It seems that all anybody can talk about right now is Making a Murderer, and for good reason, as it is an astonishing and shocking documentary series. Wherever you stand on Teresa Halbach’s murder, there is no denying that Steven Avery spent 18 years in jail for a crime he didn’t commit (although some in Manitowoc County would still argue against this). It was not until improvements in DNA testing emerged that he was finally exonerated for that first crime. He is now the most famous case of wrongful imprisonment, but here are just a few other people who have wrongfully faced hard time behind bars.
10. Joseph Burrows (6 Years)
In 1988, William E. Dulan was murdered at his home in Iroquois County, Illinois. Gayle Potter’s blood was found at the scene, and in a plea bargain, she admitted taking part but also implicated Joseph Burrows (who she claimed shot him) and Ralph Frye (a friend of Burrows with cognitive disabilities). No DNA implicated Burrows or Frye, and four witnesses placed Burrows 60 miles from the crime. Despite this, Burrows was sentenced to death and Potter and Frye faced lengthy prison terms. Frye later recanted his testimony against Burrows and claimed he was coerced by police. In a post-conviction hearing, Burrows’ lawyer amazingly persuaded Potter to confess the murder. After a new trial, charges were dropped and Burrows was released in 1994. This lawyer, Kathleen Zellner, recently announced she was taking on the defense in the Steven Avery case. She has earned the exoneration of 17 men in wrongful conviction cases.
9. The Central Park Five (5 to 15 Years)
On April 19th, 1989, 28-year-old Trisha Meili was beaten and raped in Central Park with several others also attacked. Five juveniles between the age of 14 and 16 were tried and convicted, with sentences ranging from five to 15 years. All five confessed to attacks and implicated each other, although none admitted to the crime involving Meili but confessed to being an accomplice. They soon retracted their statements and claimed that they had been intimidated, lied to and coerced into false confessions. No DNA implicated them, meaning that the prosecution relied entirely on these confessions. In 2002, Matias Reyes admitted to the crime and stated that he did it alone, and DNA evidence confirmed his involvement. He was serving a life sentence as a serial rapist and murderer. The convictions of the Central Park Five were vacated in 2002, and they went on to sue the city of New York for $41 million in 2014.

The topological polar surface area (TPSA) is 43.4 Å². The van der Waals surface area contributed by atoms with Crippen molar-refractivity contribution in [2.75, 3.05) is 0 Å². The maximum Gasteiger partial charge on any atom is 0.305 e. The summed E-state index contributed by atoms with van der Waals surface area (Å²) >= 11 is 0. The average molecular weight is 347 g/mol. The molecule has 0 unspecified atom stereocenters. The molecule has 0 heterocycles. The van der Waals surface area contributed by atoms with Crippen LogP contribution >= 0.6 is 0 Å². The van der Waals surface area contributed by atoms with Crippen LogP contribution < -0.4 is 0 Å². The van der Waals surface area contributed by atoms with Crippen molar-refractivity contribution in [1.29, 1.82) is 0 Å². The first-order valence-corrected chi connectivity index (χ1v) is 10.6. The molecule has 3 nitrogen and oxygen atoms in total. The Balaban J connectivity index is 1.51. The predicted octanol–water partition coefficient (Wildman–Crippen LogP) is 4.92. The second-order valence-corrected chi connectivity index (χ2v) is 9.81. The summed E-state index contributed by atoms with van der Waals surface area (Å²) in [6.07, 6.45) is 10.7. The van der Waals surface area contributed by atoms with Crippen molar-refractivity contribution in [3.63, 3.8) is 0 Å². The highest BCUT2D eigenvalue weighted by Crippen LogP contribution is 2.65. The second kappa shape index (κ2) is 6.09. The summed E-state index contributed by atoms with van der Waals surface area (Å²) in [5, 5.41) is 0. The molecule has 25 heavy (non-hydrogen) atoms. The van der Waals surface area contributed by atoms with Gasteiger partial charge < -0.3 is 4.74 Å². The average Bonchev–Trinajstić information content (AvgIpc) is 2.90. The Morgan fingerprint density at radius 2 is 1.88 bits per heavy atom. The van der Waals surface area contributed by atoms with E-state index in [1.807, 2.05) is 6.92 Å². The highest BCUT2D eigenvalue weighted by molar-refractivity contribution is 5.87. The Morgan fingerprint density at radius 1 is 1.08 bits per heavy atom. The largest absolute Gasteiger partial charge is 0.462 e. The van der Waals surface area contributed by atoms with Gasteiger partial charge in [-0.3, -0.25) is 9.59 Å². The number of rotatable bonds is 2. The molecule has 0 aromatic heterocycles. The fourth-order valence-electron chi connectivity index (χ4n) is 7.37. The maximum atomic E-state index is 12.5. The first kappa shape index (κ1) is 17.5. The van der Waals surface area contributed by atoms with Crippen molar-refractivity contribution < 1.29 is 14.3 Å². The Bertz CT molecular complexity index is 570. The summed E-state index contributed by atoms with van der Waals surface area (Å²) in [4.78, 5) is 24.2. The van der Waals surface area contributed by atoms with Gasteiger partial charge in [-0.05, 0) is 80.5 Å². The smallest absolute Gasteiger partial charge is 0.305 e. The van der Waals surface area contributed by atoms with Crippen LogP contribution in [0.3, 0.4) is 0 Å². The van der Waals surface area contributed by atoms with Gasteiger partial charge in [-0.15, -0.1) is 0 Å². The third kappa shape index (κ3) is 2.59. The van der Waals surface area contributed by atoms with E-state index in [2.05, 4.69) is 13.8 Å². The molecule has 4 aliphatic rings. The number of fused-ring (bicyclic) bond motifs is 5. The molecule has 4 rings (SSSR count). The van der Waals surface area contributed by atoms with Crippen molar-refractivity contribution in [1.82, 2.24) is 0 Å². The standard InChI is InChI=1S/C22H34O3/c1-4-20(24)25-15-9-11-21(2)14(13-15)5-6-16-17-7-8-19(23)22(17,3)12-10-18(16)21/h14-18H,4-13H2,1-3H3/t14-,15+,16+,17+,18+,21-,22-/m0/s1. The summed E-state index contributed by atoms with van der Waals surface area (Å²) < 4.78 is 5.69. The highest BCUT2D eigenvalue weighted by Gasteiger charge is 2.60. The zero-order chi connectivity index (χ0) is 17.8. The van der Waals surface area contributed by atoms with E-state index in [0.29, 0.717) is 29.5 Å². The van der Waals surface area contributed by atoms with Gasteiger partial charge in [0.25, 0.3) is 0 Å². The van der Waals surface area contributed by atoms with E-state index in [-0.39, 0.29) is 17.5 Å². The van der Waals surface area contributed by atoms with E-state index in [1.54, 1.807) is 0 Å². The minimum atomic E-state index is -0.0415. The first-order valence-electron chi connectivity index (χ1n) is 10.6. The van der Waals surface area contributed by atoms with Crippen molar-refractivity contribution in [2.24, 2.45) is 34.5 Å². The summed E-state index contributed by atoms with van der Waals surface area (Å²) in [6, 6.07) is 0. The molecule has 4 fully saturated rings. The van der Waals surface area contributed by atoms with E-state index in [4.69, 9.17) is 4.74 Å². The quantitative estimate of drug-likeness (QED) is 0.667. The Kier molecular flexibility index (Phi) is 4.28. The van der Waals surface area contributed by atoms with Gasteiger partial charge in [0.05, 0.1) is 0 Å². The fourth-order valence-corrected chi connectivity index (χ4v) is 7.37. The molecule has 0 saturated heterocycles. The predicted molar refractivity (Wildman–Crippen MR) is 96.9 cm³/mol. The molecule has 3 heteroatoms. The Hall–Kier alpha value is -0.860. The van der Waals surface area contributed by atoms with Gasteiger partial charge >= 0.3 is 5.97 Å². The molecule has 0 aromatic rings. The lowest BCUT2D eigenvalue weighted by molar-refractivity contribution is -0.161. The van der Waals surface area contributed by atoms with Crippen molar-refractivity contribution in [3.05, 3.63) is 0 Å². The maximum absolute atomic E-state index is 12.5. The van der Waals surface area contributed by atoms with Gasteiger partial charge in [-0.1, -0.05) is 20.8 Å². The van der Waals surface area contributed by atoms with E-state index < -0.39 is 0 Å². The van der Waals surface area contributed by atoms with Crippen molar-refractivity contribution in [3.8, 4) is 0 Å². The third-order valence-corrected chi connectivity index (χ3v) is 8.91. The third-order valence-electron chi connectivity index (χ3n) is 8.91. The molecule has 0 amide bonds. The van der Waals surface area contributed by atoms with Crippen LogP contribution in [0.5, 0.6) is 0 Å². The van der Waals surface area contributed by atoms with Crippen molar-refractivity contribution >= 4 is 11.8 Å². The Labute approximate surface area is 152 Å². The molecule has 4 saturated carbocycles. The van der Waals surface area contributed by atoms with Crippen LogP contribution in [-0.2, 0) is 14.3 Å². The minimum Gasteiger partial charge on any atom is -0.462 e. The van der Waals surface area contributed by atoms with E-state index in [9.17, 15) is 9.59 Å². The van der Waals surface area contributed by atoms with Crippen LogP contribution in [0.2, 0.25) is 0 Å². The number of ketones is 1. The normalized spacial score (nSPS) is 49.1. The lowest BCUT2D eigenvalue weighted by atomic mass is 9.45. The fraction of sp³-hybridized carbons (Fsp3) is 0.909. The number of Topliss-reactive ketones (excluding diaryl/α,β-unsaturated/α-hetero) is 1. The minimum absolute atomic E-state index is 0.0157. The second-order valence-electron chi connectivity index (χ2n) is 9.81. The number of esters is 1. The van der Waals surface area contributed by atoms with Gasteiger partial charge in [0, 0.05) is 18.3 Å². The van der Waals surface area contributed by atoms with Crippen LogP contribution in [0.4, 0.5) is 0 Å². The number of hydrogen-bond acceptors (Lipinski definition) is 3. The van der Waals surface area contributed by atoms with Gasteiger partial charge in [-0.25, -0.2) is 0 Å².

8. The West Memphis Three (18 Years)
Another very high profile case and subject of another astonishing documentary, the West Memphis Three are three teenagers who were tried and convicted in 1994 for the murder of three boys in West Memphis, Arkansas. Jessie Misskelley (17) and Jason Baldwin (16) were sentenced to life imprisonment, whilst Damien Echols (18) was on death row. Although no DNA was found at the scene of the crime, Misskelley at one point confessed to the crime and implicated his co-defendants. However, he was questioned alone for 12 hours and had a reported IQ of 72 (sound familiar?). Two documentaries, West of Memphis and the Paradise Lost trilogy, plus a celebrity-backed campaign brought attention to the case, and in 2011 they were exonerated thanks to new DNA evidence. They were released on a controversial Alford plea with 10-year suspended sentences, having spent 18 years and 78 days in jail.
7. Rubin “Hurricane” Carter (18 Years)
Another famous example of somebody doing hard time for a crime they didn’t commit is former American boxer Rubin “Hurricane” Carter, who was arrested with his friend John Artis in 1966 for a triple homicide at a bar and grill in New Jersey. After initially being cleared when a survivor did not identify him as the gunman, a new trial saw two eyewitnesses claim that they both did it, which led to their arrests. Despite alibis, both men were convicted. It was later shockingly revealed that these two eyewitnesses were petty criminals who received reduced sentences in exchange for their testimonies, and a new trial began. The jury again found the men guilty, but Artis was paroled in 1981. Carter’s attorney filed a petition for a writ habeas corpus, and he was freed without bail in 1985 at 48 years old. Prosecutors chose not to try the case for a third time.
6. Darryl Hunt (19.5 Years)
Just a year after Steven Avery was exonerated, the Innocence Project got another massive victory with the exoneration of Darryl Hunt, who wrongfully served 19.5 years of a life sentence. He was convicted of the rape and murder of Deborah Sykes in 1984, despite there being no physical evidence. However, a hotel employee (falsely) claimed to see Hunt enter a hotel bathroom and exit leaving bloody towels behind, plus other witnesses placed him near the scene. In 1994, he was cleared of sexual assault due to DNA testing, which put the murder charge in question. Almost a decade later, Willard E. Brown admitted to the entire crime after DNA testing had linked him. This confession led to Hunt’s eventual release, and he went on to form a group similar to the Innocence Project which aims to educate the public about flaws in the criminal justice system.